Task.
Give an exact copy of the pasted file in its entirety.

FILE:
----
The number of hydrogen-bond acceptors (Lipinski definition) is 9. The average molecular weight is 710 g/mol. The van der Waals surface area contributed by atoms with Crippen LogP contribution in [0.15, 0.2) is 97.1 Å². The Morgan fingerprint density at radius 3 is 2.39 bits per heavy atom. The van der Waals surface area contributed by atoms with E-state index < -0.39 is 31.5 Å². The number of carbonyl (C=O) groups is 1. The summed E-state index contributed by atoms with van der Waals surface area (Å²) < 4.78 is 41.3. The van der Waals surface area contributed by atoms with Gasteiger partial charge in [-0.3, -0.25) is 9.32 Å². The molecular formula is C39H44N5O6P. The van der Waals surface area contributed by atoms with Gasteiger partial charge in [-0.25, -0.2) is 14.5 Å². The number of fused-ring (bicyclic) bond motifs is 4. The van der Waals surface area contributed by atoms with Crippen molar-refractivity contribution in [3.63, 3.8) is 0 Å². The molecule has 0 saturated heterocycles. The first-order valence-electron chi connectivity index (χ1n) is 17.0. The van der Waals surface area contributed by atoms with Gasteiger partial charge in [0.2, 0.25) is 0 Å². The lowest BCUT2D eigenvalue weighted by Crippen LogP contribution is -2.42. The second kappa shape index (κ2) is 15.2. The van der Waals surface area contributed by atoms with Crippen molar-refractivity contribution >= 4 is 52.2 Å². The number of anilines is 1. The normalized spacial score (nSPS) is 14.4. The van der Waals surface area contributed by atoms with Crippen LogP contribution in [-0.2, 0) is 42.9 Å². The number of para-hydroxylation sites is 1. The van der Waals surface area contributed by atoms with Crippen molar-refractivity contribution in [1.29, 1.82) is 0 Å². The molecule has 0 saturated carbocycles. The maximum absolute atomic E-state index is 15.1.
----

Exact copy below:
The number of hydrogen-bond acceptors (Lipinski definition) is 9. The average molecular weight is 710 g/mol. The van der Waals surface area contributed by atoms with Crippen LogP contribution in [0.15, 0.2) is 97.1 Å². The Morgan fingerprint density at radius 3 is 2.39 bits per heavy atom. The van der Waals surface area contributed by atoms with E-state index < -0.39 is 31.5 Å². The number of carbonyl (C=O) groups is 1. The summed E-state index contributed by atoms with van der Waals surface area (Å²) < 4.78 is 41.3. The van der Waals surface area contributed by atoms with Gasteiger partial charge in [-0.3, -0.25) is 9.32 Å². The molecular formula is C39H44N5O6P. The van der Waals surface area contributed by atoms with Gasteiger partial charge in [-0.25, -0.2) is 14.5 Å². The number of fused-ring (bicyclic) bond motifs is 4. The van der Waals surface area contributed by atoms with Crippen molar-refractivity contribution in [3.63, 3.8) is 0 Å². The molecule has 0 saturated heterocycles. The first-order valence-electron chi connectivity index (χ1n) is 17.0. The van der Waals surface area contributed by atoms with Gasteiger partial charge in [0.2, 0.25) is 0 Å². The lowest BCUT2D eigenvalue weighted by Crippen LogP contribution is -2.42. The second kappa shape index (κ2) is 15.2. The van der Waals surface area contributed by atoms with Crippen molar-refractivity contribution >= 4 is 52.2 Å². The number of anilines is 1. The normalized spacial score (nSPS) is 14.4. The van der Waals surface area contributed by atoms with Crippen LogP contribution in [-0.2, 0) is 42.9 Å². The number of para-hydroxylation sites is 1. The van der Waals surface area contributed by atoms with Crippen molar-refractivity contribution in [1.29, 1.82) is 0 Å². The molecule has 0 saturated carbocycles. The maximum absolute atomic E-state index is 15.1.